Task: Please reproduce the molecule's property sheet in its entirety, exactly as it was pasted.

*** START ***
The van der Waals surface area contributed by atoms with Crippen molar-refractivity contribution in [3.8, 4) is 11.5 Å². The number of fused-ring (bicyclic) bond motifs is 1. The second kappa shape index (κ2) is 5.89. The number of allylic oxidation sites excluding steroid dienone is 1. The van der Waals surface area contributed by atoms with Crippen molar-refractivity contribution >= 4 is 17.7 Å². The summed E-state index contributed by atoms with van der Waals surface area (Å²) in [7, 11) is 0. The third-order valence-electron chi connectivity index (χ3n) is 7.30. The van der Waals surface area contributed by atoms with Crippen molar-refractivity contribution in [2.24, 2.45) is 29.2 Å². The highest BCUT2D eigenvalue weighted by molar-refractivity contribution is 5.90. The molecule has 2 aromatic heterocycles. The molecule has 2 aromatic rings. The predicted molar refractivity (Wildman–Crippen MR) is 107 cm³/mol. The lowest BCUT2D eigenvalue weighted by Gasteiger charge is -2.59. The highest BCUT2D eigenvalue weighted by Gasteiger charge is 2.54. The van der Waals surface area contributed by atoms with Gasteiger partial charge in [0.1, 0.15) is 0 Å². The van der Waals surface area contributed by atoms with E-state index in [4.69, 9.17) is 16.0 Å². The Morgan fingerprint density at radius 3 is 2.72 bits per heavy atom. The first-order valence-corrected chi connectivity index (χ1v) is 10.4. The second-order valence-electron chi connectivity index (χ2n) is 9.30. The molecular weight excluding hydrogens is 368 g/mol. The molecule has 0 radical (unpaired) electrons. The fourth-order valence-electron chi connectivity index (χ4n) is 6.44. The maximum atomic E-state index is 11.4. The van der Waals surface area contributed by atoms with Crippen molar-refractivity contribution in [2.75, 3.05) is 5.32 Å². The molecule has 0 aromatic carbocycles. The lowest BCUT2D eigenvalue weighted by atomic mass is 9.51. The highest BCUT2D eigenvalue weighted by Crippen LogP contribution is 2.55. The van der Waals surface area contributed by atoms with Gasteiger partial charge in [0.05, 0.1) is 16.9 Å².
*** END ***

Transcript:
The van der Waals surface area contributed by atoms with Crippen molar-refractivity contribution in [3.8, 4) is 11.5 Å². The number of fused-ring (bicyclic) bond motifs is 1. The second kappa shape index (κ2) is 5.89. The number of allylic oxidation sites excluding steroid dienone is 1. The van der Waals surface area contributed by atoms with Crippen molar-refractivity contribution >= 4 is 17.7 Å². The summed E-state index contributed by atoms with van der Waals surface area (Å²) in [7, 11) is 0. The third-order valence-electron chi connectivity index (χ3n) is 7.30. The van der Waals surface area contributed by atoms with Crippen molar-refractivity contribution in [2.24, 2.45) is 29.2 Å². The highest BCUT2D eigenvalue weighted by molar-refractivity contribution is 5.90. The molecule has 2 aromatic heterocycles. The molecule has 2 aromatic rings. The predicted molar refractivity (Wildman–Crippen MR) is 107 cm³/mol. The lowest BCUT2D eigenvalue weighted by Gasteiger charge is -2.59. The highest BCUT2D eigenvalue weighted by Gasteiger charge is 2.54. The van der Waals surface area contributed by atoms with Gasteiger partial charge in [0.1, 0.15) is 0 Å². The van der Waals surface area contributed by atoms with E-state index in [4.69, 9.17) is 16.0 Å². The Morgan fingerprint density at radius 3 is 2.72 bits per heavy atom. The first-order valence-corrected chi connectivity index (χ1v) is 10.4. The second-order valence-electron chi connectivity index (χ2n) is 9.30. The molecular weight excluding hydrogens is 368 g/mol. The molecule has 0 radical (unpaired) electrons. The fourth-order valence-electron chi connectivity index (χ4n) is 6.44. The maximum atomic E-state index is 11.4. The van der Waals surface area contributed by atoms with Crippen molar-refractivity contribution in [2.75, 3.05) is 5.32 Å². The molecule has 0 aromatic carbocycles. The lowest BCUT2D eigenvalue weighted by atomic mass is 9.51. The highest BCUT2D eigenvalue weighted by Crippen LogP contribution is 2.55. The van der Waals surface area contributed by atoms with Gasteiger partial charge in [0.05, 0.1) is 16.9 Å².